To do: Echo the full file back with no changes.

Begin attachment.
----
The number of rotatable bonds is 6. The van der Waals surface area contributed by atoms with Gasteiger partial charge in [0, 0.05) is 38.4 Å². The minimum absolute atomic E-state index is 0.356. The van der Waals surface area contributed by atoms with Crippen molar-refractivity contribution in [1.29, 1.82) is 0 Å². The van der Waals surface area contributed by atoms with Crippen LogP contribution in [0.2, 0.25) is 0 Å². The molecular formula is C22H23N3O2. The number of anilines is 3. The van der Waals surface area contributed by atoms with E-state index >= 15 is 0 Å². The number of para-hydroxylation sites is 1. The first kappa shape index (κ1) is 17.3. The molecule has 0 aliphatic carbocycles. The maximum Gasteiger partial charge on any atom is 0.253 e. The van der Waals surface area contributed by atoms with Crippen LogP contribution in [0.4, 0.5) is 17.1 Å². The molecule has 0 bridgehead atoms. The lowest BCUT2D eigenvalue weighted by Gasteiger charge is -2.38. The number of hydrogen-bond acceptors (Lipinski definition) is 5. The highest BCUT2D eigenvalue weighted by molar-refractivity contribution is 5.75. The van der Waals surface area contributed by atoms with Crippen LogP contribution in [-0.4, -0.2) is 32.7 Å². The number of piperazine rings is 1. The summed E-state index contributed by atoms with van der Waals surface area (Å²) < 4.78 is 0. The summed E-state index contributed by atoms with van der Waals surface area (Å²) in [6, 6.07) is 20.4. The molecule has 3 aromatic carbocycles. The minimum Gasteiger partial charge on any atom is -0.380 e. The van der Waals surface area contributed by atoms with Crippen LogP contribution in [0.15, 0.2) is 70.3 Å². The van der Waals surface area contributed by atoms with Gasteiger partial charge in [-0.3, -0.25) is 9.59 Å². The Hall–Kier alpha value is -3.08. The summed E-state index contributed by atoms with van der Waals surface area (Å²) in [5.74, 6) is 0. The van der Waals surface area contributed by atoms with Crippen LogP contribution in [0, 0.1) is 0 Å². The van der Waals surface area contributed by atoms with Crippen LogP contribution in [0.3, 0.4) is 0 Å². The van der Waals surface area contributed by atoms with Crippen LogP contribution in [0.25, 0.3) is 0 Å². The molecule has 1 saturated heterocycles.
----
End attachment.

The number of rotatable bonds is 6. The van der Waals surface area contributed by atoms with Gasteiger partial charge in [0, 0.05) is 38.4 Å². The minimum absolute atomic E-state index is 0.356. The van der Waals surface area contributed by atoms with Crippen molar-refractivity contribution in [1.29, 1.82) is 0 Å². The van der Waals surface area contributed by atoms with Crippen LogP contribution in [0.2, 0.25) is 0 Å². The molecular formula is C22H23N3O2. The number of anilines is 3. The van der Waals surface area contributed by atoms with E-state index >= 15 is 0 Å². The number of para-hydroxylation sites is 1. The first kappa shape index (κ1) is 17.3. The molecule has 0 aliphatic carbocycles. The maximum Gasteiger partial charge on any atom is 0.253 e. The van der Waals surface area contributed by atoms with Crippen LogP contribution in [0.4, 0.5) is 17.1 Å². The molecule has 0 bridgehead atoms. The lowest BCUT2D eigenvalue weighted by Gasteiger charge is -2.38. The number of hydrogen-bond acceptors (Lipinski definition) is 5. The highest BCUT2D eigenvalue weighted by molar-refractivity contribution is 5.75. The van der Waals surface area contributed by atoms with Crippen LogP contribution in [-0.4, -0.2) is 32.7 Å². The number of piperazine rings is 1. The summed E-state index contributed by atoms with van der Waals surface area (Å²) < 4.78 is 0. The summed E-state index contributed by atoms with van der Waals surface area (Å²) in [6, 6.07) is 20.4. The molecule has 3 aromatic carbocycles. The minimum Gasteiger partial charge on any atom is -0.380 e. The van der Waals surface area contributed by atoms with Crippen LogP contribution in [0.15, 0.2) is 70.3 Å². The van der Waals surface area contributed by atoms with Gasteiger partial charge in [-0.3, -0.25) is 9.59 Å². The Hall–Kier alpha value is -3.08. The summed E-state index contributed by atoms with van der Waals surface area (Å²) in [5.74, 6) is 0. The van der Waals surface area contributed by atoms with Crippen LogP contribution in [0, 0.1) is 0 Å². The van der Waals surface area contributed by atoms with Crippen LogP contribution in [0.3, 0.4) is 0 Å². The van der Waals surface area contributed by atoms with Crippen LogP contribution in [0.25, 0.3) is 0 Å². The molecule has 1 saturated heterocycles.